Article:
DJ Snowboy is now into his fifth decade as a DJ. Over the years, he has run a number of successful and long running residencies and club nights. His latest successful club night is held at The Good Foot, in Soho.
At the Good Foot, DJ Snowboy plays what he describes as vintage music. Just like Mark’s musical taste, the playlist is eclectic. Blues, funk, R&B, rare groove and soul. Some nights, DJ Snowboy will even throw boogaloo, mambo and ska into the mix. He has been doing this since 4th June 2010. Since then, Mark has built the night into one of London’s most popular club nights. Given the eclectic and open minded music policy, it’s no surprise that people come from far and wide to the Good Foot club night.
For those that can’t make the journey, DJ Snowboy Presents The Good Foot, which was recently released on BGP Records, a subsidiary of Ace Records is the next best thing. DJ Snowboy Presents The Good Foot is the latest compilation Mark has compiled. Featuring Etta James, The Dynamics, Jimmy Norman, Luther Ingram, James Carr, Aretha Franklin, Z.Z. Hill, The Contours and Mark Murphy. They’re just a few of the twenty-three tracks of the eclectic delights on DJ Snowboy Presents The Good Foot, which I’ll pick the highlights of.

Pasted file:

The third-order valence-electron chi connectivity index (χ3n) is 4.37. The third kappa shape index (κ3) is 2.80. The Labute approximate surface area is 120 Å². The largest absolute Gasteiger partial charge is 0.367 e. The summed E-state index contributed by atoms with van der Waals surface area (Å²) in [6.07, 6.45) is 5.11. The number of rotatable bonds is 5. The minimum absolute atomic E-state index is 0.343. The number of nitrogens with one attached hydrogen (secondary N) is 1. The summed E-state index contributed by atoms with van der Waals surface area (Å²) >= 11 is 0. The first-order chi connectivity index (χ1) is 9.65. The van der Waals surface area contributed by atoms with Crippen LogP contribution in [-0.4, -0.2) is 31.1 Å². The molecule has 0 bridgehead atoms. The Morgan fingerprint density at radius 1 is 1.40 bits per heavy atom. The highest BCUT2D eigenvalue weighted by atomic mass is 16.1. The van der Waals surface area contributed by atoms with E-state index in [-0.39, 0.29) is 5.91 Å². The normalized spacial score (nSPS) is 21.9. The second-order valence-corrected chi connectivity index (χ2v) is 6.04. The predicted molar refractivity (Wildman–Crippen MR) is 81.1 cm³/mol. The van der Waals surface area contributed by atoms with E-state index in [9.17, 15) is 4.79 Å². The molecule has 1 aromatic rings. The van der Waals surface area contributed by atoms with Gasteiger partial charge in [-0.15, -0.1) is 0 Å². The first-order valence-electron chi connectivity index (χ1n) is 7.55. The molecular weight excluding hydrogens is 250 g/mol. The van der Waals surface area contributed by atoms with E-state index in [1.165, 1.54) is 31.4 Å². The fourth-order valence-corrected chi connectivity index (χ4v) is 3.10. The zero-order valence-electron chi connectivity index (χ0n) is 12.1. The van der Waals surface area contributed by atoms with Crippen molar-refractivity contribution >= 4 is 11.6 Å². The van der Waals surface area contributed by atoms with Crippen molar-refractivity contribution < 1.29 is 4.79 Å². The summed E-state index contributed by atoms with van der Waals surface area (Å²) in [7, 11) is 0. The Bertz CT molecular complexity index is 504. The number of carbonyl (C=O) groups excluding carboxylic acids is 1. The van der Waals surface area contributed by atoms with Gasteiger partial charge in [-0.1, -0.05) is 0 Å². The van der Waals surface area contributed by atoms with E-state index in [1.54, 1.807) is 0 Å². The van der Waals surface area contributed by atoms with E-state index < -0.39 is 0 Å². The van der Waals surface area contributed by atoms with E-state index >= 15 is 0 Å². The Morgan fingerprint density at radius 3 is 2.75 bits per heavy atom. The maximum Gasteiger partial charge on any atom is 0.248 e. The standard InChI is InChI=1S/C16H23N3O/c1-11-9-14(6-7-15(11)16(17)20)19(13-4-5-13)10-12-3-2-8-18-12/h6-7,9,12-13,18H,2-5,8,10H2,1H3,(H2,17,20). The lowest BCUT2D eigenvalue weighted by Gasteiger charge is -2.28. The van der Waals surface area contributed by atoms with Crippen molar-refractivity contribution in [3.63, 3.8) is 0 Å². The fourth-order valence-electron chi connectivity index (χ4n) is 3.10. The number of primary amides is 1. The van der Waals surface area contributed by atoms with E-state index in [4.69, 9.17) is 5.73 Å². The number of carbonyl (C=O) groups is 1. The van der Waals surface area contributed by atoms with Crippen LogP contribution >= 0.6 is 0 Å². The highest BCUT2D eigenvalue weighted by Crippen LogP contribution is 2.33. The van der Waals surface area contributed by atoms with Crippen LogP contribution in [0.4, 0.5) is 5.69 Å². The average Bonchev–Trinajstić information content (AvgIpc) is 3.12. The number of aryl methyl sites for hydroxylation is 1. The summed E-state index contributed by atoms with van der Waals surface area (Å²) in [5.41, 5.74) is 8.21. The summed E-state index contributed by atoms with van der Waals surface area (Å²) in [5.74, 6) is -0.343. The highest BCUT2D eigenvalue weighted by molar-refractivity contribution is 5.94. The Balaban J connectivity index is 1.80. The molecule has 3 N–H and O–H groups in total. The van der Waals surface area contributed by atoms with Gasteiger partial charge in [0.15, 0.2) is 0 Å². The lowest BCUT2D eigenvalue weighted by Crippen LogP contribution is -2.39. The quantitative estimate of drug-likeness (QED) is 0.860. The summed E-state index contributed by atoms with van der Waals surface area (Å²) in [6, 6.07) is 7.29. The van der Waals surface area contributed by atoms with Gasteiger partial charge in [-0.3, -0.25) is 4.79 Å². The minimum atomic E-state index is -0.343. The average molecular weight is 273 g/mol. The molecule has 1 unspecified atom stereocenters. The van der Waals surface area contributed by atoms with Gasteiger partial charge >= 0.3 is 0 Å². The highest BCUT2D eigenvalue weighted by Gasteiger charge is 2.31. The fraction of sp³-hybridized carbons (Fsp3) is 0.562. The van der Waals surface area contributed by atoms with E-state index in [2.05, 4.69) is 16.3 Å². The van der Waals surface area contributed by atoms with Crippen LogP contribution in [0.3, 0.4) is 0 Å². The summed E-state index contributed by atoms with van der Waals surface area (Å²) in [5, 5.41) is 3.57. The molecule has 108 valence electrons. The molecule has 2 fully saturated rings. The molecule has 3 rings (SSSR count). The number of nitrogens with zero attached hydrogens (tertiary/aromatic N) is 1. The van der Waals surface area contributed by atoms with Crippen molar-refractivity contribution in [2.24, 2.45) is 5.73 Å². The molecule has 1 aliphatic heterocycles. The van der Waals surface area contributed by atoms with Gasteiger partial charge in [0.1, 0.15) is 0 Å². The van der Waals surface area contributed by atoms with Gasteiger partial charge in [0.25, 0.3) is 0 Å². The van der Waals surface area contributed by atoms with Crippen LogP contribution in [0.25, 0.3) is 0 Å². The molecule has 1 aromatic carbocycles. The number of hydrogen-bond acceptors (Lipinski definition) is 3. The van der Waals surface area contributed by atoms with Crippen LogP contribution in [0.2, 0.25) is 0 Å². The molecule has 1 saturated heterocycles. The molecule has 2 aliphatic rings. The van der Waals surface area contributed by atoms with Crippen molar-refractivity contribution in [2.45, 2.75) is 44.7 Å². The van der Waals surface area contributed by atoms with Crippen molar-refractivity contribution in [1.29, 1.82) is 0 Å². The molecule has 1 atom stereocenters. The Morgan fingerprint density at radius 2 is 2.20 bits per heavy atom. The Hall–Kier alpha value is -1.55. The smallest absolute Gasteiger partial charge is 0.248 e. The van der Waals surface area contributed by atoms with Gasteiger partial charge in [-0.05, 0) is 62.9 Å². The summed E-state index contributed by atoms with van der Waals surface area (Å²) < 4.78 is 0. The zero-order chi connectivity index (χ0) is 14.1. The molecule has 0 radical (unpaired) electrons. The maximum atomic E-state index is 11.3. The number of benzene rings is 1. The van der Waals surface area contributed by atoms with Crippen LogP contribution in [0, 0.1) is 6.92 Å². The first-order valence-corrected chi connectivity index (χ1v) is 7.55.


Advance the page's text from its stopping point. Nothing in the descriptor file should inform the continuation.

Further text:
Opening DJ Snowboy Presents The Good Foot is a medley from Little Eva Harris. She begins with William Robinson’s anthem Get Ready. before moving onto Uptight. It was written by Henry Cosby, Sylvia Rose Moy and Stevie Wonder. Released in 1968, on Spring Records, this was six years after her biggest hit Locomotion. Although the single failed to chart, it was a reminder of what Little Eva Harris was capable of.